Food for thought…..   A client of mine, Len Indianer, sent me these interesting predictions in an email, yesterday.  It was an email sent to several people.  I am passing it along.  More about Len Indianer in a minute.

“INTERESTING PREDICTIONS….  In a recent interview, the Head of Daimler Benz (Mercedes Benz) said their competitors are no longer other car companies, but Tesla (obviously), and now, Google, Apple, Amazon ‘et al’ are……  

Software will disrupt most traditional industries in the next 5-10 years.  Uber is just a software tool, they don’t own any cars, and are now the biggest taxi company in the world.  Airbnb is now the biggest hotel company in the world, although they don’t own any properties.

Artificial Intelligence: Computers become exponentially better in understanding the world. This year, a computer beat the best Goplayer in the world, 10 years earlier than expected.

In the U.S., young lawyers already can’t get jobs. Because of IBM Watson, you can get legal advice (so far for more or less basic stuff) within seconds, with 90% accuracy compared with 70% accuracy when done by humans.  So, if you study law, stop immediately. There will be 90% less lawyers in the future, only specialists will remain.

Watson already helps nurses diagnosing cancer, 4 times more accurate than human nurses. Facebook now has a pattern recognition software that can recognize faces better than humans. In 2030, computers will become more intelligent than humans.

Autonomous cars: In 2018 the first self-driving cars will appear for the public. Around 2020, the complete industry will start to be disrupted. You don’t want to own a car anymore. You will call a car with your phone, it will show up at your location and drive you to your destination. You will not need to park it, you only pay for the driven distance and you can be productive while driving. Our kids will never get a driver’s license and will never own a car.

It will change the cities, because we will need 90-95% less cars for that. We can transform former parking spaces into parks.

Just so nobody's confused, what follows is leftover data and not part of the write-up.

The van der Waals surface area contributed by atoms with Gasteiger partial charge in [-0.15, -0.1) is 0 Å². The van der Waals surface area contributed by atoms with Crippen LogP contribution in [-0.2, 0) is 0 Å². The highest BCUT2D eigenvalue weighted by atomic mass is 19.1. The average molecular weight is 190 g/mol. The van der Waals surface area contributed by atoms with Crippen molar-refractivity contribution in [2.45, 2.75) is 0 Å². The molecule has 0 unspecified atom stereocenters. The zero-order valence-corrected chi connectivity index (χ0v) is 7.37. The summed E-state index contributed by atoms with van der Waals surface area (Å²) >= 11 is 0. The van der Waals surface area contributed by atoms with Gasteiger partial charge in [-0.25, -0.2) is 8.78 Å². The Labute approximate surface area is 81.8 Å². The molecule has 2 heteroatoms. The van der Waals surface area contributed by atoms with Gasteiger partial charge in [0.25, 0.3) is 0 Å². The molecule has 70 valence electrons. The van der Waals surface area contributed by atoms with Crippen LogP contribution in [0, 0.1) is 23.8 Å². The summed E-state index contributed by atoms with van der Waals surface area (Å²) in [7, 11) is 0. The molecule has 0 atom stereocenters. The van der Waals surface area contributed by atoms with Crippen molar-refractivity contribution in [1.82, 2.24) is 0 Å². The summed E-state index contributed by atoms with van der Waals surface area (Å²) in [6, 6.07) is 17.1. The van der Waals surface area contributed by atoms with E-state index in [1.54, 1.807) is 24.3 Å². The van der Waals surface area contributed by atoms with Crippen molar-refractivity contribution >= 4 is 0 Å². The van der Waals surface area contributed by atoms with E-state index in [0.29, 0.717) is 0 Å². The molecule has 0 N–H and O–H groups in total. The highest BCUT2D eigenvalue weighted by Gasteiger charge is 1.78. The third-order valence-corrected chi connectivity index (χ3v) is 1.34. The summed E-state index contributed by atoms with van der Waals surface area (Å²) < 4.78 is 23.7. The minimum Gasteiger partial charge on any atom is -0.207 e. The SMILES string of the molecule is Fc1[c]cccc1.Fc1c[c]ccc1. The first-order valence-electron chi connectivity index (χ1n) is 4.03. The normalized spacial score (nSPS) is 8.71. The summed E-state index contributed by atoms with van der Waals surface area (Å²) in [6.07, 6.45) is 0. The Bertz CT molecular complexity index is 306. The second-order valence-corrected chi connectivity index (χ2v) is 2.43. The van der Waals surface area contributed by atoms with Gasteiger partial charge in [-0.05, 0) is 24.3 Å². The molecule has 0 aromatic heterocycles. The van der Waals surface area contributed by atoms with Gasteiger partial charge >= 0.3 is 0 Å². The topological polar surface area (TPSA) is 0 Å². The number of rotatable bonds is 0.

1.2 million people die each year in car accidents worldwide. We now have one accident every 60,000 miles (100,000 km), with autonomous driving that will drop to one accident in 6 million miles (10 million km). That will save a million lives each year.

Most car companies will probably go bankrupt. Traditional car companies will try the traditional approach and try to build a better car, while tech companies (Tesla, Apple, Google) will take the revolutionary approach and build a computer on wheels.  Many engineers from Volkswagen and Audi are completely terrified of Tesla….  

Auto Insurance companies will have massive trouble because without accidents, car insurance will become much cheaper. Their car insurance business model will slowly disappear.

Real estate will change. Because if you can work while you commute, people will move further away to live in a more beautiful neighborhood.

Electric cars will become mainstream about 2020. Cities will be less noisy because all new cars will run on electricity. Electricity will become incredibly cheap and clean: Solar production has been on an exponential curve for 30 years, and now you can now see the burgeoning impact.

 Last year, more solar energy was installed worldwide than fossil. Energy companies are desperately trying to limit access to the grid to prevent competition from home solar installations, but that can’t last. Technology will take care of that strategy.